ZDNet: Google Chrome rival Brave reports another big jump in users. “Brave, the Chromium-based and privacy-focused browser, now has 50 million monthly active users. That total means user numbers have more than doubled from the 24 million it had at the end of 2020.”


Techdirt: The VPN Is On Everybody’s Shitlist After Years Of Scammy Providers And Empty Promises . “As privacy scandals and hacks grew over the last decade, VPNs quickly emerged as a sort of mystical panacea, that could protect you from all harm on the internet. Of course, this resulted in a flood of VPN competitors who were outright scams, made misleading statements about what data is collected, or failed to protect consumer data. The end result is a new trend in the press where about once a month we get a new story informing you that you probably don’t actually need a VPN.” Gack, I can’t imagine connecting to public or even semi-public networks (hotel WiFi) without using a VPN.

Daily Sabah: 40 arrested in Twitch corruption probe in Turkey. “Demirören News Agency (DHA) reported that some suspects had collaborated with streamers who were aware that the bit payments were made using stolen credit cards and took their share. Bits cannot be converted to actual money but the scammers are accused of getting payment in actual money from streamers in exchange of huge troves of bits they sent. The scheme was allegedly used for money laundering by criminal groups.”

Sky News: Mafia fugitive arrested after being spotted on Google Street View in Spain. “A Sicilian mafia fugitive who was on the run for nearly 20 years was caught after being spotted on Google Street View. Gioacchino Gammino, 61, was tracked down to Galapagar in Spain – a town near Madrid – after a picture showed a man resembling him chatting outside a fruit shop.”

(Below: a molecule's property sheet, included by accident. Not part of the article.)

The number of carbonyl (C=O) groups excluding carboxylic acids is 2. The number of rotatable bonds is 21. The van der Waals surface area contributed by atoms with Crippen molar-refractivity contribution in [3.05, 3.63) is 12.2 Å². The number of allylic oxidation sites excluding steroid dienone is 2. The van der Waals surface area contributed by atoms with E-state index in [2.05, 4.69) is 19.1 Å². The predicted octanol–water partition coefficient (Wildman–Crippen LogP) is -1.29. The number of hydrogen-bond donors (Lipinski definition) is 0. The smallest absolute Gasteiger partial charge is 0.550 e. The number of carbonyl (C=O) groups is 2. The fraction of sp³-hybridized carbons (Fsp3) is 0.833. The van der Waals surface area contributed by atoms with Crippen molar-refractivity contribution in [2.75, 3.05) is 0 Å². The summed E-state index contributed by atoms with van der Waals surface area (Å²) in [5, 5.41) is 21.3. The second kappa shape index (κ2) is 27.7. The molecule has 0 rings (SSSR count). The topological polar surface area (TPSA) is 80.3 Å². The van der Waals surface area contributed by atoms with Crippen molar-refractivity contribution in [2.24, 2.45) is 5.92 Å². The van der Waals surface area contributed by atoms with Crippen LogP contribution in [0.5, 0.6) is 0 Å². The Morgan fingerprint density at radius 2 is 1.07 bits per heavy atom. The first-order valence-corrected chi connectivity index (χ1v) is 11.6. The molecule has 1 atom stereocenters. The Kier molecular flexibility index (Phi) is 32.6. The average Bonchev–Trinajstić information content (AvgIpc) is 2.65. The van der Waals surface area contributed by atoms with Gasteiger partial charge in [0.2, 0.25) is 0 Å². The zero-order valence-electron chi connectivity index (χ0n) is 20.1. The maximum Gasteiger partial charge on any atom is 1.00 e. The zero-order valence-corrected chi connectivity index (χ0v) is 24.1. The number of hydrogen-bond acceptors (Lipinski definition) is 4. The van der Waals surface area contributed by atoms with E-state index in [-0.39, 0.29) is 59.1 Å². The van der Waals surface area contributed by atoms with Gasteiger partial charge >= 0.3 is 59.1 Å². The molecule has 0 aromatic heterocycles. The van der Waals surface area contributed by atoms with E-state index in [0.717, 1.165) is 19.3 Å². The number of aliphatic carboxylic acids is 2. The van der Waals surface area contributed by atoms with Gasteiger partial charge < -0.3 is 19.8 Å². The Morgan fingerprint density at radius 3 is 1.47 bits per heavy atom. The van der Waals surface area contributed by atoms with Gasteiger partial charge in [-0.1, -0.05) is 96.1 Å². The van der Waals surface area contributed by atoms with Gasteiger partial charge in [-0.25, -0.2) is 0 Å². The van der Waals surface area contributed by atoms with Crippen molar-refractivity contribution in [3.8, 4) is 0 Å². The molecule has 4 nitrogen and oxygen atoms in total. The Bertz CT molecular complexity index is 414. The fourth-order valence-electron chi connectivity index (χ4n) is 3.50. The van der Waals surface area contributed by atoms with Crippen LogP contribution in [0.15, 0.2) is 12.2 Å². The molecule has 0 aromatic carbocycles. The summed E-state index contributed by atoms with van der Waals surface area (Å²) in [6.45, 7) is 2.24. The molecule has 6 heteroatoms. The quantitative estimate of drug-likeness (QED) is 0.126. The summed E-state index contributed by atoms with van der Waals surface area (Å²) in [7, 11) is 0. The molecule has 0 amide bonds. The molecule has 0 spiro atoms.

Business Insider: QAnon networks are evading Twitter’s crackdown on disinformation to pump out pro-Capitol-riot propaganda, study says. “Networks of QAnon accounts are using unusual tactics to evade Twitter’s ban on disinformation and flood the platform with conspiracy theories, a study shared with Insider found.”

North Carolina State University: This is How Students Can Learn Problem-Solving Skills in Social Studies. “A new study led by a researcher from North Carolina State University offers lessons on how social studies teachers could use computational thinking and computer-based resources to analyze primary source data, such as economic information, maps or historical documents. The findings suggest that these approaches advance not only computational thinking, but also student understanding of social studies concepts.”

World Economic Forum: 1,500 endangered languages could disappear by the end of the century. “There are 7,000 documented languages currently spoken across the world, but half of them could be endangered, according to a new study. It is predicted that 1,500 known languages may no longer be spoken by the end of this century. Researchers from The Australian National University (ANU) analyzed thousands of languages to identify factors that put endangered ones at risk. The findings highlight a link between higher levels of schooling and language loss, as regionally dominant languages taught in class often overshadow indigenous tongues.” Good morning, Internet…